Truth is fundamental to human existence. It makes things work, just as lies tear things down. All civilizations and cultures have held it in the highest regard – considered necessary for keeping order within society. And though these statements may seem obvious, truth is – and has always been – a rarity.
Thankfully, the truth is given in the revealed Word. James equates the Word with truth. “He chose to give us birth through the word of truth, that we might be a kind of first-fruits of all He created,” he writes.
Paul writes to Timothy, “Do your best to present yourself to God as one approved, a worker who does not need to be ashamed and who correctly handles the word of truth.”
John peppers his Gospel with the word “truth.” John writes that the Christ “came from the Father, full of grace and of truth.” For emphasis, three verses later John tells us that “grace and truth came through Jesus Christ.”
In chapter 14, John quotes our Redeemer proclaiming, “I am the way, and the truth and the life. No one comes to the Father except through me.”
Jesus refers to the “Spirit of truth” in chapter 16, and in the next chapter, Jesus intercedes for us praying, “Sanctify them by the truth; your word is truth.”
And earlier, in 4:24, Christ tells the Samaritan woman that we are to “worship in spirit and in truth.”
“Small is the gate and narrow the road to life,” says Jesus. It is found by “only a few,” He tells us in the Sermon on the Mount. So it should come as no surprise that truth is a rare item in this world where it is rejected and ridiculed.
For the competing social and political power structures of the world, “truth” is, unfortunately, up for grabs – often to the highest bidder or to the one with the most fire power. And their so-called truth is no longer objective, but often presented as the result of subjective knee-jerk emotional reactions, defined by any given segment within a society. So truth is seen as subjective and relative.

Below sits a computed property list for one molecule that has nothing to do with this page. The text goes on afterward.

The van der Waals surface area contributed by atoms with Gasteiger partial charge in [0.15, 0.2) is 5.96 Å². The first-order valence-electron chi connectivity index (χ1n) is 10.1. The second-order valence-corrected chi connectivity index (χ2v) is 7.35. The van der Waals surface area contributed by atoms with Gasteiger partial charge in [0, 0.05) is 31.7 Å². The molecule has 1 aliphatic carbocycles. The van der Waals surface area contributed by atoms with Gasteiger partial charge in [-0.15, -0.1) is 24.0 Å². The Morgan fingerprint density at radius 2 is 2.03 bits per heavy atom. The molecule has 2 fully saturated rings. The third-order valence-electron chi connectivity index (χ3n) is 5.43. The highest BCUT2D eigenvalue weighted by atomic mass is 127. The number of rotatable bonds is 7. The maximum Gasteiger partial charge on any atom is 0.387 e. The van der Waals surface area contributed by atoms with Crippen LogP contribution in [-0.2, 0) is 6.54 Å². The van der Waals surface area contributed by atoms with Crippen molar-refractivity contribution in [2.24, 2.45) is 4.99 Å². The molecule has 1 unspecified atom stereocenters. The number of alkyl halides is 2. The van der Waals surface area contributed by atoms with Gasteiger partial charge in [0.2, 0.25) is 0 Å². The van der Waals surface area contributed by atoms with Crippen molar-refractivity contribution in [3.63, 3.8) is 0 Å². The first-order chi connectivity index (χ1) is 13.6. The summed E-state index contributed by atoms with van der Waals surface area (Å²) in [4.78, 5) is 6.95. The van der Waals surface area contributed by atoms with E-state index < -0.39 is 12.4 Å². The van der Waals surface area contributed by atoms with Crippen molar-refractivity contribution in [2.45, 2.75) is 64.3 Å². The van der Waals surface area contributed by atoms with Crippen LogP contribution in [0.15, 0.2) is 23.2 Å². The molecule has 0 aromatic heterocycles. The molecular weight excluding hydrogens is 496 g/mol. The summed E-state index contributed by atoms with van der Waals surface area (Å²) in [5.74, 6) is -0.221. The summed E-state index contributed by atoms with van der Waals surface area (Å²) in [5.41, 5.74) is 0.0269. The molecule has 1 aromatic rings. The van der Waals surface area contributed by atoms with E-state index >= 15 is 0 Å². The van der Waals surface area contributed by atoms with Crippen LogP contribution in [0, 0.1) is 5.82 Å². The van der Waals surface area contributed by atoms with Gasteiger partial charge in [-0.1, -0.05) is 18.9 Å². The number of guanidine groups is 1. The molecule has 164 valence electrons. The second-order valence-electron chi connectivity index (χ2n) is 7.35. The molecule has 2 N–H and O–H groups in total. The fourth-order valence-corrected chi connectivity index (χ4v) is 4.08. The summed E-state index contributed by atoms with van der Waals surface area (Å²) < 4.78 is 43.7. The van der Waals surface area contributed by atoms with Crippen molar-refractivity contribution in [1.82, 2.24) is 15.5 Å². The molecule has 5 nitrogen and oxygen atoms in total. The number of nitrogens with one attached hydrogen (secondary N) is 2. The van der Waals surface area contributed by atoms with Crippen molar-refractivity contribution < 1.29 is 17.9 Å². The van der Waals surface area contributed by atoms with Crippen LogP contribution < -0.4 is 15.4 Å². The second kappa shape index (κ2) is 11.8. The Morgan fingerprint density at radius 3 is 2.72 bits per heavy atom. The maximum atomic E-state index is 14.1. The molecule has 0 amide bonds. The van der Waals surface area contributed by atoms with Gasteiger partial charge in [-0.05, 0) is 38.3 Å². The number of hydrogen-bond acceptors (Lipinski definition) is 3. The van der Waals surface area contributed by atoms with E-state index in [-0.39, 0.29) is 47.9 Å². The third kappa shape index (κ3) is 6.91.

And even worse, if that were possible, we lately hear more and more that one must live “their truth,” as opposed to objective reality.
Because it is found only by a relative few, truth cannot be established by majority vote, for the world stands opposed to it.
Paul writes, “The person without the Spirit does not accept the things that come from the Spirit of God but considers them foolishness, and cannot understand them because they are discerned only through the Spirit.” Because of the Spirit in us – our acceptance of the Word – Paul goes on to say, “we have the mind of Christ.”
Those who reject the Spirit – deceived and deceiving – create for themselves a “house of cards,” ready to collapse by the breath of God.
But we, rather, need to be encouraged by the word of truth. We need to share it more and more as that great Day draws near, bringing hope to all who are drowning in a sea of lies.
Our Scriptures contain concrete and specific truths given for all humanity for all time. These prescriptions tell of our relationship with God and how we are to treat others – doing to others as we would have them do to us. God’s abundance of truth revealed includes prescriptions addressing the sanctity of life and the nature of human sexuality.
As God’s people, we are chosen to call others “out of darkness into His marvelous light.”
In the face of lies which defy the truth embedded in every God-created individual, God’s people must stand for His truth. And above all, as we respond in love, we need to remember that “love rejoices in the truth.”
Thanks again for engaging, Jim.